FORT WORTH (CBS 11 NEWS) - The party has already started at Texas Motor Speedway. Thousands of race fans from around the country have arrived for the NRA 500 Sprint Cup race.
But as the party heats up, so has the debate over gun control and whether it has a place in racing.
The NRA 500 Sprint Cup Race will be seen by millions fans as the Senate debates passing gun control legislation.
Connecticut Sen. Chris Murphy asked the FOX network not to air the race, saying doing so would be pushing the NRA's agenda.
Texas Motor Speedway President Eddie Gossage, said that's not the case.
"No one is going to force NRA literature in your hand nobody is going to be making political speeches or anything like that,"he said. "It's going to be a race. We are going to have a winner. We're going to have a lot of fun and that's the extent of it."
NASCAR then released it's statement:
"NASCAR has no official position on the gun rights debate. Our fans, racing teams and industry partners come from all walks of life and thus have varying points of views and opinions. As a sport we are in the business of bringing people together for entertainment , not political debate.
Race entitlement partnerships are agreements directly between the track and sponsor. NASCAR reserves the right to approve or disapprove those sponsorships. The NRA's sponsorship of the event at Texas Motor Speedway fit within existing parameters that NASCAR affords tracks in securing partnerships. However, this situation has made it clear that we need to take a closer look at our approval process moving forward, as current circumstances need to be factored in when making decisions."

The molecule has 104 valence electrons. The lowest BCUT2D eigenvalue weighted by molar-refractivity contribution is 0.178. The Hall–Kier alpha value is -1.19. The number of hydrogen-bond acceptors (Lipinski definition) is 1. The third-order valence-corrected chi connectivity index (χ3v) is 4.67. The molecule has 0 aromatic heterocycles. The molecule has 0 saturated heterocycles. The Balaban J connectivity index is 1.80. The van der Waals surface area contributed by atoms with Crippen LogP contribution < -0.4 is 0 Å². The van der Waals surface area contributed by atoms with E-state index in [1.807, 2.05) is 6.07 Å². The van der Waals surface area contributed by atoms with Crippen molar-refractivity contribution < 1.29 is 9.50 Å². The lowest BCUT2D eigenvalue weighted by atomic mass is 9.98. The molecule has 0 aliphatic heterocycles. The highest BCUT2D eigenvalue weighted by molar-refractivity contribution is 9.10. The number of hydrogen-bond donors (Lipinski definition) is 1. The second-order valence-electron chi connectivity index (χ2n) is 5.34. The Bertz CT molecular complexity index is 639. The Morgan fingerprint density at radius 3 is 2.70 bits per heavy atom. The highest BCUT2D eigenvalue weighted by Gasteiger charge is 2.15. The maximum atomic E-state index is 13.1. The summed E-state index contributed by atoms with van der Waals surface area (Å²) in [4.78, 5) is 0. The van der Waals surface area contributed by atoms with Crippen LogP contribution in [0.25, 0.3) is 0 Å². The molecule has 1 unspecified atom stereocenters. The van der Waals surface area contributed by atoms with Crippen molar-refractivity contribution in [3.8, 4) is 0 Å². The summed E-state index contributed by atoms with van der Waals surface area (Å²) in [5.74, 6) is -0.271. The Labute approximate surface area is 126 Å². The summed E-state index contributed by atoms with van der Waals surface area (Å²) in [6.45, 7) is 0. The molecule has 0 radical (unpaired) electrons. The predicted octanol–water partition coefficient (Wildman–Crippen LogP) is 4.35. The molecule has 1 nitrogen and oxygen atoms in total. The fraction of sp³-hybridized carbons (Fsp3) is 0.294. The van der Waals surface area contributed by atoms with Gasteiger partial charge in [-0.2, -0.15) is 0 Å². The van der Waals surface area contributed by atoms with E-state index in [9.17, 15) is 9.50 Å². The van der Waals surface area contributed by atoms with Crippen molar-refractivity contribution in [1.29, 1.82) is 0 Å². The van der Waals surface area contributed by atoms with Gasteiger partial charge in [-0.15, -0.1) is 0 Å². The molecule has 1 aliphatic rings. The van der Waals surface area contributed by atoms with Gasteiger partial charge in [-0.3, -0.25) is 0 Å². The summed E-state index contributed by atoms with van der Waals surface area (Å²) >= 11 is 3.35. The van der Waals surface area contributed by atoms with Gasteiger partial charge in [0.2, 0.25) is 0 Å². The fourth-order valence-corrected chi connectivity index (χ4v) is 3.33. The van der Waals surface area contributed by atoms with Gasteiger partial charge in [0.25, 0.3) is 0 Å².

A big red NRA billboard now overlooks the track.
"I don't see a problem with it all," said Becky Mabry. "I understand his views but to cancel a race or to not televise it, I think, just goes a little bit too far."
Race officials say the billboard is not a political statement. It's merely a sponsorship opportunity.
Fans say the gun debate needs to addressed, just not here.
"The gun issue isn't going to be settled at a track. They need to settle it in Congress or where ever the laws are made," said NASCAR fan Paul Regny.
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